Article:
For Yamamoto and Aoyagi, orientation was a decent place to start meeting other international students, but not all international students get a formal orientation.
ASU’s visiting scholars, who come to the school from many different backgrounds, levels and ages for different periods of time, don’t have a mass orientation session like full-time undergraduate and graduate students.
Candy Sandoval, associate director for the International Students and Scholars Center, said visiting scholars receive one-on-one orientation at a University-level before being sent on to their respective colleges where they will spend the entirety of their time.
Other students said they struggled more with class structure than their orientation.
Haidar Alsayedali came to ASU from Saudi Arabia just to study in the Global Launch program, formerly known as the American English and Culture Program. Nearly 9 percent of ASU’s total international student population goes through Global Launch, which amounts to more than 900 students.
While he said he was happy he joined the program, Alsayedali felt it lacked a certain amount of specialized attention. For example, he mentioned that Arabic students generally have a stronger grasp of verbal English, whereas students from other countries have stronger grammatical fluency.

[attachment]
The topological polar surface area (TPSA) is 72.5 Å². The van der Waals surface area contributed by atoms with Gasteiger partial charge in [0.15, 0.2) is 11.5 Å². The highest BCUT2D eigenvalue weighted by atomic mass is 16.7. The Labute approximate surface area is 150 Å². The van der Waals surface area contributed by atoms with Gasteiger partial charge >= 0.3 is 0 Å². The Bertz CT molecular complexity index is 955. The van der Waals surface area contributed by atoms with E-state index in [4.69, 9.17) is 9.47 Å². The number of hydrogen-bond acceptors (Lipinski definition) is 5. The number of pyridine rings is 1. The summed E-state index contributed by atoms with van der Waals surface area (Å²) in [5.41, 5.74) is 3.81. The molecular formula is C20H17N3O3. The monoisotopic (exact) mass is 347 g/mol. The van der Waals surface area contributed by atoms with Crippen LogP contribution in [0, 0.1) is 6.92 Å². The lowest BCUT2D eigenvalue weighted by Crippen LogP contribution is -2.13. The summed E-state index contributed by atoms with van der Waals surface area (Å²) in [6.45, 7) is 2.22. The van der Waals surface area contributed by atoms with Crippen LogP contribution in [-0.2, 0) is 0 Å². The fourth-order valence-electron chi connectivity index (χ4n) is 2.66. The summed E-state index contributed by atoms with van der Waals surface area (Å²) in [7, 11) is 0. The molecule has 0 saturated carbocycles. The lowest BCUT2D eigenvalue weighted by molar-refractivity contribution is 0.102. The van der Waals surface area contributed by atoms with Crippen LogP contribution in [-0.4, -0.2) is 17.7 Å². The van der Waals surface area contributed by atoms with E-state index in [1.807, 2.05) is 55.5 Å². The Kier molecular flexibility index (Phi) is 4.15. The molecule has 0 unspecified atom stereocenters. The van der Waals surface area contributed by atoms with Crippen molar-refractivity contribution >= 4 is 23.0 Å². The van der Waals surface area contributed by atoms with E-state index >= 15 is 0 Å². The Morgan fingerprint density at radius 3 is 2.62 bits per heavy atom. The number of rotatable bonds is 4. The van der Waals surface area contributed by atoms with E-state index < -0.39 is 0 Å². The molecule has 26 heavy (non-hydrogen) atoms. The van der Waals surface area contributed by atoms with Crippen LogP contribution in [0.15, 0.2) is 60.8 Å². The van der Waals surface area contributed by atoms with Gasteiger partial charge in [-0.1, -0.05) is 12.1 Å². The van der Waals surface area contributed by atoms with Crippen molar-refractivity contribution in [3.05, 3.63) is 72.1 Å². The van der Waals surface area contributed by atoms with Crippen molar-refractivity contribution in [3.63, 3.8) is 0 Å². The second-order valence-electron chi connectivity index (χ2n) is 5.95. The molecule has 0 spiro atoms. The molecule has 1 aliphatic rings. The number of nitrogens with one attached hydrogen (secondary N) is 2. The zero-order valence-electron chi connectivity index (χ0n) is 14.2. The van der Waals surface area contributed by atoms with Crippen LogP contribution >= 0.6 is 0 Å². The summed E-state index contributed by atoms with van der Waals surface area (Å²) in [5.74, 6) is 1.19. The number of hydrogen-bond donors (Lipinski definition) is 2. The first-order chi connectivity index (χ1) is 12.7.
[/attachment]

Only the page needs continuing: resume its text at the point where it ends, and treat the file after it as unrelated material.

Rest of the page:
“I think working with the students in their individual cultural groups more will help maximize the effectiveness of Global Launch,” Alsayedali said.
Bob Thompson, Global Launch’s program coordinator for conversation and reading programs, confirmed Alsayedali's comments about the proficiencies of Arabic and East Asian students.
Thompson said a student’s placement in the program is an average of their competency in reading, writing, speaking and listening, and that students simply have to work more diligently on the facets they struggle with most.
To aid in this, Global Launch offers support activities such as reading programs, writing centers and conversation groups.
Global Launch also offers mentorship and advising for students. Renata Tiepo Fonseca, who studied computer information systems at ASU during the 2014-15 academic year, said her advisor, who was part of AECP at the time, was one of her biggest advocates and provided the most help to her and her fellow Brazilian students.
Kae Sawyer, director of student services, added that Global Launch classrooms “strive to ensure a degree of language diversity,” and intentionally arrange classrooms so that students from different cultures are combined.